The SP-1 cartridge never went past the prototype stage, but within several years Stechkin designed his next internally silenced cartridge, known as SP-2. This one also contained a small powder charge behind the piston, but this time powder gases were to be captured inside the bottlenecked cartridge case, which looked somewhat similar to that of the 7.62×39 M43 round. Since the pusher piston was relatively short, and before discharge seated deep in the cartridge case, the bullet had to be made long, but relatively light. To achieve this, Stechkin used a metal jacket taken from an unassembled 7.62mm pistol (7.62×25) bullet and fitted it with an aluminum core that extended back from the jacket to rest on the piston.
This round apparently was produced in very limited numbers and used in some ‘Q-style’ weapons, such as the three-shot pistol disguised as a tin cigarette container. Also, it was probably used in the earliest model of the more convenient-looking two-barrel derringer-type pistol, which served as a predecessor to the MSP pistol described below.
I carried a Stechkin on my first two contracts in Iraq back in 04’. Awesome pistol. Never bothered with the shoulder stock but used a Eagle Industries thigh holster for an HK Tactical which fit the APS perfectly. Disregard all that gunwriter BS there is no place for machine pistols, the Steckhin was awesome at normal pistol ranges and highly controllable. I’ve carried the 1911A1, M-9, and P-35 in warzones and the APS was my hands down favorite weapon. It was also extremely well made and very accurate.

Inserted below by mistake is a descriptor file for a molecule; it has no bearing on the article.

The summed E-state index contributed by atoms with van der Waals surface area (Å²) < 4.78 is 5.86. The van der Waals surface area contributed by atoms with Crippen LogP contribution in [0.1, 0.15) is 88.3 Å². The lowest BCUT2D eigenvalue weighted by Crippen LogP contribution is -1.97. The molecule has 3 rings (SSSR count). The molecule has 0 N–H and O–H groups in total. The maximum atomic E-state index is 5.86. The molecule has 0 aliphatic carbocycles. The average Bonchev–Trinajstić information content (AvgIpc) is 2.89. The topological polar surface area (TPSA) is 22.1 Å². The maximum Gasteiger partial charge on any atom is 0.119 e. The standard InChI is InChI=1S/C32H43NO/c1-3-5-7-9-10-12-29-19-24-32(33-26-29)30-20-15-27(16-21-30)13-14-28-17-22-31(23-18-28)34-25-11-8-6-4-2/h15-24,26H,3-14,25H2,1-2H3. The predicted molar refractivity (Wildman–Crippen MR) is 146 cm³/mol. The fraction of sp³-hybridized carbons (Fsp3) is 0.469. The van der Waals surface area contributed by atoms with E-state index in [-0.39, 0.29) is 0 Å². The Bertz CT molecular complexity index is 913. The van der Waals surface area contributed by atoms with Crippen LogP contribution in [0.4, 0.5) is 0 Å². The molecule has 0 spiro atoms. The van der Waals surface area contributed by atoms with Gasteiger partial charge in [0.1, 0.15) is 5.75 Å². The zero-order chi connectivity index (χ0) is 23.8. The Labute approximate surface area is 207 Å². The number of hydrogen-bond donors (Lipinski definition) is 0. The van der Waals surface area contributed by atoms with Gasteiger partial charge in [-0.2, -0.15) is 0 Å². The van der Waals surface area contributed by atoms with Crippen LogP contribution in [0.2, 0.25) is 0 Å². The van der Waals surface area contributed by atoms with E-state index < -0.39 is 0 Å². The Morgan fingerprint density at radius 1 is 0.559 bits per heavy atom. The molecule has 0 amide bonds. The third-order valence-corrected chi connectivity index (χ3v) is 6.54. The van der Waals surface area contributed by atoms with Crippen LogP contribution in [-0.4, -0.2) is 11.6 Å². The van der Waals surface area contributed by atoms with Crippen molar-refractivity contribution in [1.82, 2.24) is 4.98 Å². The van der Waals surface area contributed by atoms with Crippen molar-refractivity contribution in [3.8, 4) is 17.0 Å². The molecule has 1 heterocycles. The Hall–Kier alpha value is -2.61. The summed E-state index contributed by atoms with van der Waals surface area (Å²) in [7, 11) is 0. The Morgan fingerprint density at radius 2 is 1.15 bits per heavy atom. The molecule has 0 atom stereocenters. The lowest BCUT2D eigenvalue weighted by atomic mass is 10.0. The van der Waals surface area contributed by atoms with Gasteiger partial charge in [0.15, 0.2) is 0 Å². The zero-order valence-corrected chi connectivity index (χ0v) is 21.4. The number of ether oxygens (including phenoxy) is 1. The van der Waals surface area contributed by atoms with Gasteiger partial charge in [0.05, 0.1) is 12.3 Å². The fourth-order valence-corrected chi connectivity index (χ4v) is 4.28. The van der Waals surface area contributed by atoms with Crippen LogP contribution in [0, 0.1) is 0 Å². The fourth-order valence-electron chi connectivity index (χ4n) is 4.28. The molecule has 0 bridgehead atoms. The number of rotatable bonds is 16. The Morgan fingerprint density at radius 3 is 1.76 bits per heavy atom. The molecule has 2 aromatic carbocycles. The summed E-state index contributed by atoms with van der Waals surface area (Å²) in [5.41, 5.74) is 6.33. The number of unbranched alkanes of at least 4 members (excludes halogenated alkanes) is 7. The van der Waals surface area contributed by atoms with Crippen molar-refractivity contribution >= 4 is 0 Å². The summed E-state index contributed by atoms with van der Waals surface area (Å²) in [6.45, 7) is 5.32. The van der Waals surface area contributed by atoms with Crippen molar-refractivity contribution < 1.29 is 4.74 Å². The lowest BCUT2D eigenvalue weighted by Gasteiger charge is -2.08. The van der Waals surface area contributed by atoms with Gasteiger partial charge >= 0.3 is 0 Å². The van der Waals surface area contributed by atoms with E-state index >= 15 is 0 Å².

PS-FWIW I got an API 250 “Expert” diploma from Gunsite back in 1988 so I have a passing familiarity with the handgun………
Good Morning Tyler.
Thanks for your experience..
My experience with a 7.62 Stechkin
was in the “early 1960’s”..
The medic who picked lead and copper
out of my legs identified the
pistol as a “7mm Stechkin”..
I still retain the scars..
As I am informed, the 7.62mm was a ‘prototype’
which was used in “foreign countries”
because of the WWII ban on “9MM” cartridges
for “civilian” uses.. EG: embassies..